By John Farrell
“Reefer Madness,” the original movie, was created in 1936 by a very over-zealous ( and badly misinformed) U.S. Government to fight the supposed craze for “marihuana” (the spelling then.)
The official who spearheaded the film was still in office thirty-odd years later, so probably the government took a long while to recognize just how silly the film was, but the counter-culture, even pre-Beatnik (and that is a long time ago) knew a grossly inaccurate and unintentionally funny film when they saw it, and “Reefer Madness” has been the darling of late-night video parties at home and in movie houses for many more years than it was ever a threat to pot-use.
“Reefer Madness the Musical”) took that sense of the ridiculous and ran with it, producing on Broadway in 1997 a hit musical that didn't have to exaggerate much to make fun of the 60-year-old views. By then Bill Clinton had admitted smoking marijuana (but not inhaling) and pretty much everyone who wasn't a die-hard remnant from J. Edgar Hoover recognized that marijuana wasn't the complete threat to the social fabric that “Reefer Madness” made it out to be.
The audience, raised in the 60's and later, were party-hearty and the musical went on to Tony heaven and a national tour. And now, in the hands of the very students it was ready to warn 75 years ago, “Reefer Madness” has come to the Burnright Auditorium at Cerritos College in a production that features a lively cast, great costumes (which on occasion the whole cast shucks right down to fig leaves) and choreography that is bright, dazzling and often electric. Speaking of electric, the whole show is miced and those mics were a large part of the disruption in the first half of the musical on opening night May 6, but the person in charge of technical matters fixed that problem, and everything went swimmingly thereafter.
The musical takes after the movie, with Chris Hayhurst as the lecturer (apparently modeled on Harry J. Anslinger, the head of the Federal Bureau of Narcotics,) giving the audience the benefits of his deep knowledge of reefer culture, funny enough now but probably more than a little dangerous then. (Hayhurst also plays the Devil, with horns, and Franklin Delano Roosevelt at the musical's definitely upbeat end.) He tells the story of Jimmy (Korey Mitchell) and his high school sweetheart Mary (Rebecca Fondiler) as they are caught up in the grip of “reefer.” The story is as expected, with Mary dead at the end and Jimmy saved from the electric chair by a cheerful presidential pardon. All this is told with plenty of in-jokes that everyone now recognizes as truth, (just one: marijuana is not addictive) but were part and parcel of the government's propaganda campaign back then.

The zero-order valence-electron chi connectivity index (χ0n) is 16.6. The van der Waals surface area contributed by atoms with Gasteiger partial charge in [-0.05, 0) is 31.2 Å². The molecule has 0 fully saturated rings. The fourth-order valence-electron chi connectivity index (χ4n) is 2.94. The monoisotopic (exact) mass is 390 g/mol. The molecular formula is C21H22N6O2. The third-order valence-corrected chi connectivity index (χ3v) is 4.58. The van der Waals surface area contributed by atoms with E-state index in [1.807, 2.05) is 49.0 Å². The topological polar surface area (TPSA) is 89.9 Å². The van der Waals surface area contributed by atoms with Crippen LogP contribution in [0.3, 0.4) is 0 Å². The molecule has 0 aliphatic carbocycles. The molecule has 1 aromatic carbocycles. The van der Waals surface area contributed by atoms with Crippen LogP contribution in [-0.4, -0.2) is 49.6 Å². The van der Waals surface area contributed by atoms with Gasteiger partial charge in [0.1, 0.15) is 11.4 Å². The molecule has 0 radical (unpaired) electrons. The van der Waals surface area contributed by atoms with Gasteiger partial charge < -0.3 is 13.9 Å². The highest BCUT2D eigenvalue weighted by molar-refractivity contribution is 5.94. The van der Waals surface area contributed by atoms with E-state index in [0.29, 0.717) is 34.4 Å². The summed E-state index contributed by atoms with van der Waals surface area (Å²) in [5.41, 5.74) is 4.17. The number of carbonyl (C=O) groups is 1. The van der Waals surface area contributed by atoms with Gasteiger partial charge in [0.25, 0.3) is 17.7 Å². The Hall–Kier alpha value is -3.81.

Unlike many more expensive productions, this one featured a live band, seven very lively musicians directed with energy by Hector Salazar. Stage director Patrick Pearson keeps his large and lovely cast (especially when naked) moving through the story's more and more improbable events with a cheerful eye and a sure hand. And choreographer Kelly Todd does a first-rate job getting every ounce of effort and wonderful scenes of effective movement from the very large cast. (One advantage to student productions: you don't have to pay the cast.)
The mics started things on the wrong foot, but were repaired by the middle of the performance, and the singing, of the effective if not-too memorable songs, was better than the broad playing of the cast. (But then how could this material be taken as anything but parody?)
“Reefer Madness” is just lots of almost-innocent fun, and 76 years after the film, it's nice to hear an enthusiastic audience (some of whom, just perhaps, had smoked reefer once or twice) laughing now at what was then a very serious subject. “Reefer Madness” plays Friday, May 13 and Saturday, May 14 at 8 p.m. and Sunday, May 15 at 2 p.m. You'll love it, and you'll probably love it more if you get stoned beforehand (not that we are suggesting anything.)
John Farrell is a theater critic who writes for the Long Beach Press-Telegram, the Torrance Daily Breeze, the Pasadena Star-News and Random Lengths News in San Pedro. His twice monthly column can be at found at www.randomlengthsnews.com (Click on “ACE” stories when you reach the web page.)